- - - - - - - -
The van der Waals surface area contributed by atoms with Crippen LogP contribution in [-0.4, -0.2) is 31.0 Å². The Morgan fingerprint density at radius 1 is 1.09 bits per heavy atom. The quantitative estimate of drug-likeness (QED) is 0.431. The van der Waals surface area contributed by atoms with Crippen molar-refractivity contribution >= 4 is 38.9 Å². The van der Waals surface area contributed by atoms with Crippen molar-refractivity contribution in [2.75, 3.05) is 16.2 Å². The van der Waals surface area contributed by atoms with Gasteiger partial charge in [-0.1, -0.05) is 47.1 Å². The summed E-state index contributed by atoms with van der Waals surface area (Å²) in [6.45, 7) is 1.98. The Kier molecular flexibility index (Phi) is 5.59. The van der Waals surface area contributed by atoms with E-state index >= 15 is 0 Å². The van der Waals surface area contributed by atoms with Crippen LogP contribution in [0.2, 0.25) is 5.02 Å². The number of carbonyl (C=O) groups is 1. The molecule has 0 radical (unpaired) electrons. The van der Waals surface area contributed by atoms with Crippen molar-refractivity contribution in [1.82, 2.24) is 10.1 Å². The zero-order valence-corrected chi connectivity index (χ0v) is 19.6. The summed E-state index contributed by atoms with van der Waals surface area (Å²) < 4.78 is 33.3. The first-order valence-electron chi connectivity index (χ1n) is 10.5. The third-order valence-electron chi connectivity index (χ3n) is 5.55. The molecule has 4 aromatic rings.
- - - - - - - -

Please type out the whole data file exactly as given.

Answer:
The van der Waals surface area contributed by atoms with Crippen LogP contribution in [-0.4, -0.2) is 31.0 Å². The Morgan fingerprint density at radius 1 is 1.09 bits per heavy atom. The quantitative estimate of drug-likeness (QED) is 0.431. The van der Waals surface area contributed by atoms with Crippen molar-refractivity contribution >= 4 is 38.9 Å². The van der Waals surface area contributed by atoms with Crippen molar-refractivity contribution in [2.75, 3.05) is 16.2 Å². The van der Waals surface area contributed by atoms with Gasteiger partial charge in [-0.1, -0.05) is 47.1 Å². The summed E-state index contributed by atoms with van der Waals surface area (Å²) in [6.45, 7) is 1.98. The Kier molecular flexibility index (Phi) is 5.59. The van der Waals surface area contributed by atoms with E-state index >= 15 is 0 Å². The van der Waals surface area contributed by atoms with Crippen LogP contribution in [0.2, 0.25) is 5.02 Å². The number of carbonyl (C=O) groups is 1. The molecule has 0 radical (unpaired) electrons. The van der Waals surface area contributed by atoms with Crippen molar-refractivity contribution in [1.82, 2.24) is 10.1 Å². The zero-order valence-corrected chi connectivity index (χ0v) is 19.6. The summed E-state index contributed by atoms with van der Waals surface area (Å²) < 4.78 is 33.3. The first-order valence-electron chi connectivity index (χ1n) is 10.5. The third-order valence-electron chi connectivity index (χ3n) is 5.55. The molecule has 4 aromatic rings.